Jury awards Portland woman $1 million in damages in race discrimination case
PORTLAND Ore. (KPTV) - A jury has reached a $1 million verdict in a racial discrimination case. It comes after a Portland woman said a convenience store employee told her “I don’t serve Black people,” as she was trying to buy gas.
Rose Wakefield said what she experienced on March 12, 2020 is still difficult to talk about.
“It’s humiliating, it’s embarrassing,” Wakefield said. “It’s something that should’ve never happened.”
She said the Jacksons gas station in Beaverton is one she’s been to many times before.
“I work maybe like six blocks from this station,” Wakefield said.
But on that particular day, she said she was refused service by a gas pump attendant.
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“I was ignored and racially attacked,” Wakefield said.
She said she immediately filed a complaint with Jackson Food Stores’ corporate office.
“They didn’t address the complaint, so at that point I did get an attorney,” Wakefield said.
“We sued the companies that this guy worked for,” Greg Kafoury, an attorney at Kafoury & McDougal, said. “They offered $12,000 to settle a case, and we said no, we’ll go to trial.”
Wakefield’s attorney said the complaint was filed for racial discrimination in a place of public accommodation.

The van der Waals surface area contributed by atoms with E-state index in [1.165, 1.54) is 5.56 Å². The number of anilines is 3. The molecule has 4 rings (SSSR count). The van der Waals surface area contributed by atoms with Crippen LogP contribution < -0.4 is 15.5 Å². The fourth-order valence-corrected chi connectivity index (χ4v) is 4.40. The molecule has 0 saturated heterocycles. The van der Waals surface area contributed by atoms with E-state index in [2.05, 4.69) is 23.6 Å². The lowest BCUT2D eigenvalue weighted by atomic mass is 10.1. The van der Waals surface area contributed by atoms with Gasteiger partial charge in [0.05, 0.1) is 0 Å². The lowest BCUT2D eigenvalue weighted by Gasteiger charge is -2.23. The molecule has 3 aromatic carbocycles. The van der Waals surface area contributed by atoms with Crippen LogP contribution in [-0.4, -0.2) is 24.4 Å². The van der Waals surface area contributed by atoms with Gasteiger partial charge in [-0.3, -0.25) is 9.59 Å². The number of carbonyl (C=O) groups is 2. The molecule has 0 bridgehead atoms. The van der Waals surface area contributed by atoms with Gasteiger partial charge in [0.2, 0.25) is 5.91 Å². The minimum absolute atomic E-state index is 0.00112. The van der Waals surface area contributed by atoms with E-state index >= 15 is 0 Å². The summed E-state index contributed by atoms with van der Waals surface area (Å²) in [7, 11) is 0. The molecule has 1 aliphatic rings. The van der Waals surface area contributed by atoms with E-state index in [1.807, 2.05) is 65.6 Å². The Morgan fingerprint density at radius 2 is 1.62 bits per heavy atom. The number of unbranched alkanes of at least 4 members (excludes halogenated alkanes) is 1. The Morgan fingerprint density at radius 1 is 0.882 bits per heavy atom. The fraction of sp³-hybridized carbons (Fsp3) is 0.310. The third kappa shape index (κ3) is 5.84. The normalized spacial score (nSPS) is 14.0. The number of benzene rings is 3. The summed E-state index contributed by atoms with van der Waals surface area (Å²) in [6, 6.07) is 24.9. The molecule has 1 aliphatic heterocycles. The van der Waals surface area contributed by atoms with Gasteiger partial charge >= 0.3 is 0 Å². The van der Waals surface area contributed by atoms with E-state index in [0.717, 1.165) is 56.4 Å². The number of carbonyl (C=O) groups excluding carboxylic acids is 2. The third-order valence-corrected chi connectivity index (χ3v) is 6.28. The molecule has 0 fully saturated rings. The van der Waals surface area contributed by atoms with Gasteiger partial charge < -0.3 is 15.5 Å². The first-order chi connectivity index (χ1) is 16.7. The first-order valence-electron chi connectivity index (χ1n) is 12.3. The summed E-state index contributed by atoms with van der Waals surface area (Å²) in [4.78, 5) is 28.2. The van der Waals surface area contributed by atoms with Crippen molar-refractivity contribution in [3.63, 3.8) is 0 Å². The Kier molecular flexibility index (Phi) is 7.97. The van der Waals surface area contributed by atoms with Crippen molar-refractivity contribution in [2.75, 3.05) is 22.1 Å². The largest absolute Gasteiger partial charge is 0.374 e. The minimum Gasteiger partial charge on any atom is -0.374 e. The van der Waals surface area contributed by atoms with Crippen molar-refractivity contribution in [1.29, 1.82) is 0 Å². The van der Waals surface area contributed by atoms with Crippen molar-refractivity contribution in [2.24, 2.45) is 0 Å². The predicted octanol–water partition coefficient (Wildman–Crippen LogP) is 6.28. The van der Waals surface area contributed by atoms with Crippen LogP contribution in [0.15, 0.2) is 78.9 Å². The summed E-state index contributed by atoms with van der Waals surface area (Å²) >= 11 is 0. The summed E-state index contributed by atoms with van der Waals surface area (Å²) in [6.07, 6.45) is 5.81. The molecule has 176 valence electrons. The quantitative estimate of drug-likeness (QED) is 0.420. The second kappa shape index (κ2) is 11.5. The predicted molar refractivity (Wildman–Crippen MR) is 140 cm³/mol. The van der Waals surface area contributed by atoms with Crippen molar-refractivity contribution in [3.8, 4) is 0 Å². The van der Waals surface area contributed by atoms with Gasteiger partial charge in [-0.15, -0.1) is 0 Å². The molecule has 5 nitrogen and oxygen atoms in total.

“They wrote up the young man who said, ‘I don’t serve Black people.’ They wrote him up four times for talking on the cell phone on the job. In a year-and-a-half there he’d never been accused of that, but all of a sudden four times in 30 days and then they fired him after that,” Kafoury said. “This shows that they knew he’d done exactly what Rose Wakefield accused him of.”
And on Monday, a Multnomah County jury found that Wakefield did suffer racial discrimination and awarded $1 million in damages.
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“We want this corporation and other corporations to know that accusations of racist conduct by their employees need to be taken seriously,” Kafoury said.
Wakefield said she feels she can finally find some closure.
“I feel relieved, vindicated,” Wakefield said.
FOX 12 receives this statement from Cory Jackson, President of Jacksons Food Stores:
“At Jacksons, we have a zero-tolerance policy for discrimination of any kind. We serve everyone; this is core to our people mission and our policies and something we are committed to acting upon every day. We provide multiple trainings to our employees — the lifeblood of our company — throughout the year so they can best serve all of our customers with dignity and respect. We want to provide a safe shopping experience for all people and take equity very seriously. After carefully reviewing all facts and evidence, including video surveillance, we chose to take this matter to trial because we were comfortable based on our knowledge that the service-related concern actually reported by the customer was investigated and promptly addressed. As such, we respectfully disagree with the jury’s ruling because our knowledge does not align with the verdict.”
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